An Amateur Programmed Video Game
Many people have seen the new high end games with amazing graphics being released and have wished they too could take part in making something that fun. Creating video games is a very difficult, involved and time consuming process, but with enough determination it can be done without having to attend a specialized school or getting a college degree. You will need to familiarize yourself with a programming language such as C++ to be able to finish a working game.
1. Choose a programming language that offers the features you want and has a learning curve that you are able to effectively master. Consider if you will be making a 2D, 3D or text-based game; if the game will offer multi-player or online capabilities; and if the game will have any sort of advanced graphical capabilities that will require a higher end machine to run. Choose a simple language like BASIC if you want only text, or go to something more advanced like C++ if you will be making a 3D Game.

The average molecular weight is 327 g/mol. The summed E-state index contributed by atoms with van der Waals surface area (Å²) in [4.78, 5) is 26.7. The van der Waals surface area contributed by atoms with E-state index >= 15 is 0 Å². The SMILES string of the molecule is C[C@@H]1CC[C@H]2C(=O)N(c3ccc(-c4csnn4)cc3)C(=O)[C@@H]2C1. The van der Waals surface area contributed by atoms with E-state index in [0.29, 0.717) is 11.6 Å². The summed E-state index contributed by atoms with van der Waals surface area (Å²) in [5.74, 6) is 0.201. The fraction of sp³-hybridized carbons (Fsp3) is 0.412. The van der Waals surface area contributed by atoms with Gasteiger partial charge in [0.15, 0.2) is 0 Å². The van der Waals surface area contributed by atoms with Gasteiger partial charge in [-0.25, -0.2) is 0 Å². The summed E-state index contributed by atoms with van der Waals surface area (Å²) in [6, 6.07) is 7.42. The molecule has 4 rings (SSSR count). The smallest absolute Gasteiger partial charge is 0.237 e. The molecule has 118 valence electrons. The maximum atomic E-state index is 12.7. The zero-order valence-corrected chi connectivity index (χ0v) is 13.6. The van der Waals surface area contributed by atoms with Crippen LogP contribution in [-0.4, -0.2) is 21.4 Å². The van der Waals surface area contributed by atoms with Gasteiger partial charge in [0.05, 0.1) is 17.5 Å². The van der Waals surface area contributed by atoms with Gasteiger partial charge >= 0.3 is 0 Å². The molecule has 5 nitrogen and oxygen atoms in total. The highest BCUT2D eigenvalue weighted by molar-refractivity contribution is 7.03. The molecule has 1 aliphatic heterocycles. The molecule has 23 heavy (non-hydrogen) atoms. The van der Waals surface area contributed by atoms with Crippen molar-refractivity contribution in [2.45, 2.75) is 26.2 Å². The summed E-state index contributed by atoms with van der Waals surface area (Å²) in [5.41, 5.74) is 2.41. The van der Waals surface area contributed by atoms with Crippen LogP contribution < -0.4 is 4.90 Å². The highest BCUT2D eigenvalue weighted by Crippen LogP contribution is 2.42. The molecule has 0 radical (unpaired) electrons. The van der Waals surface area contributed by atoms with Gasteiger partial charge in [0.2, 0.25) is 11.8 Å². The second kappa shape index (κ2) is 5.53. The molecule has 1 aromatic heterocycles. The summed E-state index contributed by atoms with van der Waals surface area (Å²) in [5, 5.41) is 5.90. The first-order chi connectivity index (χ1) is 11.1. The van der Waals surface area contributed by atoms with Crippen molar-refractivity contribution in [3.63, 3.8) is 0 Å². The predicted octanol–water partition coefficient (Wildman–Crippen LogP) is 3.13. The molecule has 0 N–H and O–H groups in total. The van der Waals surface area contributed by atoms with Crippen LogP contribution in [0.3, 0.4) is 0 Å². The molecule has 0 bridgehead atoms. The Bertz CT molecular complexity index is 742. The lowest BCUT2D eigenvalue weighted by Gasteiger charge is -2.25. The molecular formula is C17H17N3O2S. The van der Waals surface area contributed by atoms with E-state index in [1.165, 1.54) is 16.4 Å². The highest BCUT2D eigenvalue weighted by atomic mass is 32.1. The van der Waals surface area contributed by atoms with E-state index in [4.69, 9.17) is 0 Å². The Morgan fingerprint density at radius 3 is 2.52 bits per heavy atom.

2. Download and install a compiler for the programming language that you have decided on. You can find many free compilers readily available online, or you may want to purchase a higher end one with more debugging options.
3. Get a graphics program to create the images and environments that will be used in the game. Pick something like 3D Studio Max or Caligari True Space for 3D images, or instead go with something like Photoshop or Paint Shop Pro for 2D sprite-based images.
4. Find a ready made game engine that you can use if you are planning on making a 3D game, as programming your own 3D engine can be very time consuming and and frustrating. There are many free engines to choose from such as “Irrlicht” or “Ogre3D,” as well as several that only charge a small fee but have better support and more features.
5. Program a graphics loader to display the images on the screen if you are making a 2D game from scratch, and be sure to use an image buffer to prevent the “flicker” effect that causes images to appear and disappear at random.
6. Write out the code for the core functions that will be used over and over throughout the game, such as loading resources into memory, changing the position of images on the screen and a save or load game feature.
7. Make a major loop that will be used repeatedly to power the game. Have the loop make logic checks repeatedly to see if any objects have run into each other, if the player has clicked the mouse or pressed a keyboard key, or if a level needs to be changed.
8. Export the game into a file that can be opened normally on a computer and then use an installer program to compress it so that it can be held on a CD for distribution.